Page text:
The life and death of each party

As the United Kingdom prepares for a general election on May 7, the leaders of each of the four most prominent parties will see their positions riding on the outcome.
In what promises to be a very close election, the Conservatives could emerge well ahead of Labour in the national share of the vote, but still have insufficient MPs in the House of Commons to rule as a majority. In such a scenario, they would have won the election, but failed to reach the magic number of 326 needed to govern on their own and ensure the passage of legislation through parliament. In 2010, David Cameron’s party won 36.1% of the vote, giving them 306 MPs, against 29.0% for Labour, which secured 258. The Conservatives were still 20 seats short. In the end Cameron teamed up in a coalition with the Liberal Democrats, who had 57 seats. Pollsters believe the Conservatives could fall short again, by a similar number. Probably with fewer Liberal Democrats to fall back on this time around.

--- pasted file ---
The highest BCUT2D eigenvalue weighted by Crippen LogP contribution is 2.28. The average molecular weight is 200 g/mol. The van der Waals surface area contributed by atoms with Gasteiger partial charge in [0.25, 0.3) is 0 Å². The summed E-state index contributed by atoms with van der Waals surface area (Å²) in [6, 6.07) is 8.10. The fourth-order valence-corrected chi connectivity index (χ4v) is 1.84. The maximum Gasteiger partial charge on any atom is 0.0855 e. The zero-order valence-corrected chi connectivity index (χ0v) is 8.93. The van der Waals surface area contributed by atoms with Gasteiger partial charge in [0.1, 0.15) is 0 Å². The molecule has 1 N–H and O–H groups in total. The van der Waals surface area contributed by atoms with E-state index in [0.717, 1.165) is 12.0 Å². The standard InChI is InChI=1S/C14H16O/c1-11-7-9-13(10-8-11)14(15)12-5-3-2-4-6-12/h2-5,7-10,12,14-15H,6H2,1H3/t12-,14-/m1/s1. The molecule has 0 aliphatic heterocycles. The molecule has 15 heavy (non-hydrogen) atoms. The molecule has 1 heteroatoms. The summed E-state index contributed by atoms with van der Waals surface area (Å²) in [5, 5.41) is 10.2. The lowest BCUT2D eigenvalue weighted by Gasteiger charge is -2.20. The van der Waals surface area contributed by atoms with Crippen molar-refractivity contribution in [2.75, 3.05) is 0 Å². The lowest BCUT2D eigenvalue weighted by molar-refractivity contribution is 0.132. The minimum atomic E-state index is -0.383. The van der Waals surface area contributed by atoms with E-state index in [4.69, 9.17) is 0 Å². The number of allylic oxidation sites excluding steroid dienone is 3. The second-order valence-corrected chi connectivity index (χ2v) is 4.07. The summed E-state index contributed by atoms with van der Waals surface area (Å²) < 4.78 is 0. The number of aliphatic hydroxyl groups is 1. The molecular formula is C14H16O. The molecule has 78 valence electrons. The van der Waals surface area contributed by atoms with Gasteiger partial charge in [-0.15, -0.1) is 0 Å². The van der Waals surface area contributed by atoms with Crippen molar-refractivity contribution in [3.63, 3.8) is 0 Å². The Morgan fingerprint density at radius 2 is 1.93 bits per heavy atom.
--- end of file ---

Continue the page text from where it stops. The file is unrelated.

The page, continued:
Recent surveys of British public opinion show that, while the UK economic recovery from recession continues to build, so Labour’s longstanding lead over the Conservatives in the opinion polls is beginning to fade.
Economic optimism – expressed as a belief in the ability to keep up with the cost of living – is now at its highest level among voters since 2010, the poll found. At the same time, Labour’s poll lead has fallen from 8 points in November to only 3 points in March.
With inflation hitting the 2% target for the first time since 2010, the UK economy has turned a corner. So the political question that follows is whether this necessarily means the game is now up – or about to be up – for Ed Miliband’s party?
Yet winning an election against a government which has the double protection of a reputation for economic competence alongside the support of strong consumer confidence is extremely rare.
Perhaps the most dramatic issue will revolve around Britain’s willingness to remain in the European Union. The performance of the UK Independence Party (UKIP), led by Nigel Farage, will be an indicator of how much the anti-EU anti-immigrant front will grow in the lead-up to the referendum many want to be held in 2016.